"Mixed Tomatoes II"
8 x 10 in
Oil on Canvas Panel
I wanted to continue the play on colors with these delicious tomatoes, I especially wanted to have an array of colors with an interesting composition. The textures in their skin is extremely subtle along with their color shifts. I felt for the most part I was painting mini balloons, never painted balloons before and now have an idea on how to do so. With this painting I wanted to revisit big form modeling and implore that idea further. I've stressed in previous posts about the importance of big form modeling and with this posting I'll do the same. Playing with so many elements at once is challenging but delightful after seeing its completion from start to finish.
I started with the usual dry brush approach using no mediums and a bit of raw umber on the brush. Once the drawing is complete I state the general colors of the tomatoes all at once, I do this to get unity out of the group of, this also lets me create a base to move my paint around and have that unity from beginning to end. In this stage I am not concerned with big form modeling or details just the general flat color of the area. The colors I use for this section are cad.red, cad.orange, cad.yellow medium hue.
After the general stage is complete I then start on big form modeling, this stage I start adding different colors that help turn the form with its light. Still not worried about "details" or small form modeling just on how the form is turning away and into the light. It's important to state that this stage is crucial in order to have a successful completion to your later stages. I also stated the background in this stage to tackle the edges further. Big form modeling is essentially laying down all the ground work for you, the smaller forms later or the "details" will lay in perfectly if the big form is done right. With big form modeling I don't lay in the highest highlight or darkest value just a middle of the two to get the form turning. Then on the next frame you can see that I laid in the smaller forms with the darker values and lighter values. I like to break them up into two sections starting with darker then lighter values. These sections work just right with the big form modeling, of course there is some areas that need fine tuning in order for the smaller form model to work right, but for the most part big form modeling lay's out the blueprint for each section you'r painting.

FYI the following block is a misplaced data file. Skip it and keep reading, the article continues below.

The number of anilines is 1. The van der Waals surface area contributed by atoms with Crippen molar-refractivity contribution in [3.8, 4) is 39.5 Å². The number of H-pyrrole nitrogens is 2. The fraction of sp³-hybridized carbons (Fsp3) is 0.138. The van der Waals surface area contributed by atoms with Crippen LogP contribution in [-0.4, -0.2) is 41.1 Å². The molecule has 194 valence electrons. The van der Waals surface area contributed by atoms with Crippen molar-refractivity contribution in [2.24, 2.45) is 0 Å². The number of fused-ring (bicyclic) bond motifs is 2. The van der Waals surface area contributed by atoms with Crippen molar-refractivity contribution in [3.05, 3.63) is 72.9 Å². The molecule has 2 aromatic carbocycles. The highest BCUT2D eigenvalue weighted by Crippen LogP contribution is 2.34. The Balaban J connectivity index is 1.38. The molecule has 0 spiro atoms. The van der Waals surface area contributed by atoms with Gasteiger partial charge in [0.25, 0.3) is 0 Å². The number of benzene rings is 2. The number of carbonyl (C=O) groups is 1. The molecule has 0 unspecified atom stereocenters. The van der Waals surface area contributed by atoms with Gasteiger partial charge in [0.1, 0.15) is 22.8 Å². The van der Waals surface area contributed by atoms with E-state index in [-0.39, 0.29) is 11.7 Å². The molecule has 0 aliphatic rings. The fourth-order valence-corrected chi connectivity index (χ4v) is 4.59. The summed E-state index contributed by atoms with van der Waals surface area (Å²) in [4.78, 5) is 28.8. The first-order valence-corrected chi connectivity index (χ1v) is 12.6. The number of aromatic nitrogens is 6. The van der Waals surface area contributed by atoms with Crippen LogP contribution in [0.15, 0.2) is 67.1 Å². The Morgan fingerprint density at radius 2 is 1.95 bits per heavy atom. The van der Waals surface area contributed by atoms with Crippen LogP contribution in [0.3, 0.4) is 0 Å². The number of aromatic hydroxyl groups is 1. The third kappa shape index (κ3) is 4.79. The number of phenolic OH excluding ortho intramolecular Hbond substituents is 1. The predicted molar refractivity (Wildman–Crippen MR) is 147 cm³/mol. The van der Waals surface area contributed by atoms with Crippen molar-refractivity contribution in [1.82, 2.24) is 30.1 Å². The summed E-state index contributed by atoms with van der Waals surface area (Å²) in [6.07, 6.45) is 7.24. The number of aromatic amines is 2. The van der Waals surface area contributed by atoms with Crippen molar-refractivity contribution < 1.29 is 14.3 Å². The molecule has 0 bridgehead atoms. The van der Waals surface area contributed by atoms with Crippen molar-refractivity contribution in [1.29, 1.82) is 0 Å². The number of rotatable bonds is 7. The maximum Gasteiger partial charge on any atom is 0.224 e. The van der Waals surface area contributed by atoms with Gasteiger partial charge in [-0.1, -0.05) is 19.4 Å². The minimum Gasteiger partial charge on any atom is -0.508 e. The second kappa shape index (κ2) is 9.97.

Once the tomatoes are complete I then start on the wooden base by approaching it the same way as I did with the wooden base. First laying in the general colors and then doing the big form modeling or a fall light across the board. Again not worried about the grainy textures in the wood just on the general light moving across the form. This stage I am not applying the lightest or darkest values, I get close but stop since I add those details with the finishing touches. Then on the next frame I state the smaller forms by first applying the darker values with their specific forms. For this stage I used primarily burnt umber, raw umber titanium white, naples yellow and cerulean blue.
Once the darker forms are complete I state the lighter forms and take the wooden board to a finish. I can see after adding the overall value of the base that the tomatoes started to look lighter in the darker areas, which is normal if you add a darker element next to it. I went back into the tomatoes and darkened certain sections in order for them to work with the whole painting. I hope you enjoyed this one and really had an understanding of my concept when I paint. I appreciate you guys stopping by and viewing, till next time au revoir!